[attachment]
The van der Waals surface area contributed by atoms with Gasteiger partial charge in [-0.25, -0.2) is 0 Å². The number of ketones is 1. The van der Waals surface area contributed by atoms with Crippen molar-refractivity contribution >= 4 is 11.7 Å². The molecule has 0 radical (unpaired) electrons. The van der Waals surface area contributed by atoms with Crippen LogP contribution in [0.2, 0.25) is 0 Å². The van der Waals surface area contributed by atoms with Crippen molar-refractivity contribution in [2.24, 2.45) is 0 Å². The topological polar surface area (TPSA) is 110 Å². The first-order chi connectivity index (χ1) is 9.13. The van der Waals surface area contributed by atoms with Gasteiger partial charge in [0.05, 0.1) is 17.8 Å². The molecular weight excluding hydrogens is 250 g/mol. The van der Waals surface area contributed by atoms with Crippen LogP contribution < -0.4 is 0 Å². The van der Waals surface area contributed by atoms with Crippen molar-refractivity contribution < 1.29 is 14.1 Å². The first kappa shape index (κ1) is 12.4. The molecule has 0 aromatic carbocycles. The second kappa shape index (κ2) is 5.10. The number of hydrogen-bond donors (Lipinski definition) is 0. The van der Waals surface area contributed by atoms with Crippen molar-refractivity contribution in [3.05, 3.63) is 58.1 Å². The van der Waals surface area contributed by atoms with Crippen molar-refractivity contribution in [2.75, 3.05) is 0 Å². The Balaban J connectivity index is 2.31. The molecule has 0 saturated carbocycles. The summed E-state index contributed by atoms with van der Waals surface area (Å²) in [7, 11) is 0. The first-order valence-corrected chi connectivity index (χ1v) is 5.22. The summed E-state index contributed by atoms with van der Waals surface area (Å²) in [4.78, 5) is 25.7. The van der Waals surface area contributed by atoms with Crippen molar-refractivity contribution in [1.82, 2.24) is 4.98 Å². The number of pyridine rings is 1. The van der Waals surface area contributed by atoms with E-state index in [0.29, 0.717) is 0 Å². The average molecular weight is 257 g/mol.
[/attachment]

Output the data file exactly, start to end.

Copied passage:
The van der Waals surface area contributed by atoms with Gasteiger partial charge in [-0.25, -0.2) is 0 Å². The number of ketones is 1. The van der Waals surface area contributed by atoms with Crippen molar-refractivity contribution >= 4 is 11.7 Å². The molecule has 0 radical (unpaired) electrons. The van der Waals surface area contributed by atoms with Crippen LogP contribution in [0.2, 0.25) is 0 Å². The van der Waals surface area contributed by atoms with Crippen molar-refractivity contribution in [2.24, 2.45) is 0 Å². The topological polar surface area (TPSA) is 110 Å². The first-order chi connectivity index (χ1) is 9.13. The van der Waals surface area contributed by atoms with Gasteiger partial charge in [0.05, 0.1) is 17.8 Å². The molecular weight excluding hydrogens is 250 g/mol. The van der Waals surface area contributed by atoms with Crippen LogP contribution < -0.4 is 0 Å². The van der Waals surface area contributed by atoms with Crippen molar-refractivity contribution < 1.29 is 14.1 Å². The first kappa shape index (κ1) is 12.4. The molecule has 0 aromatic carbocycles. The second kappa shape index (κ2) is 5.10. The number of hydrogen-bond donors (Lipinski definition) is 0. The van der Waals surface area contributed by atoms with Crippen molar-refractivity contribution in [3.05, 3.63) is 58.1 Å². The van der Waals surface area contributed by atoms with Crippen molar-refractivity contribution in [2.75, 3.05) is 0 Å². The Balaban J connectivity index is 2.31. The molecule has 0 saturated carbocycles. The summed E-state index contributed by atoms with van der Waals surface area (Å²) in [7, 11) is 0. The first-order valence-corrected chi connectivity index (χ1v) is 5.22. The summed E-state index contributed by atoms with van der Waals surface area (Å²) in [4.78, 5) is 25.7. The van der Waals surface area contributed by atoms with Crippen molar-refractivity contribution in [1.82, 2.24) is 4.98 Å². The number of pyridine rings is 1. The van der Waals surface area contributed by atoms with E-state index in [0.29, 0.717) is 0 Å². The average molecular weight is 257 g/mol.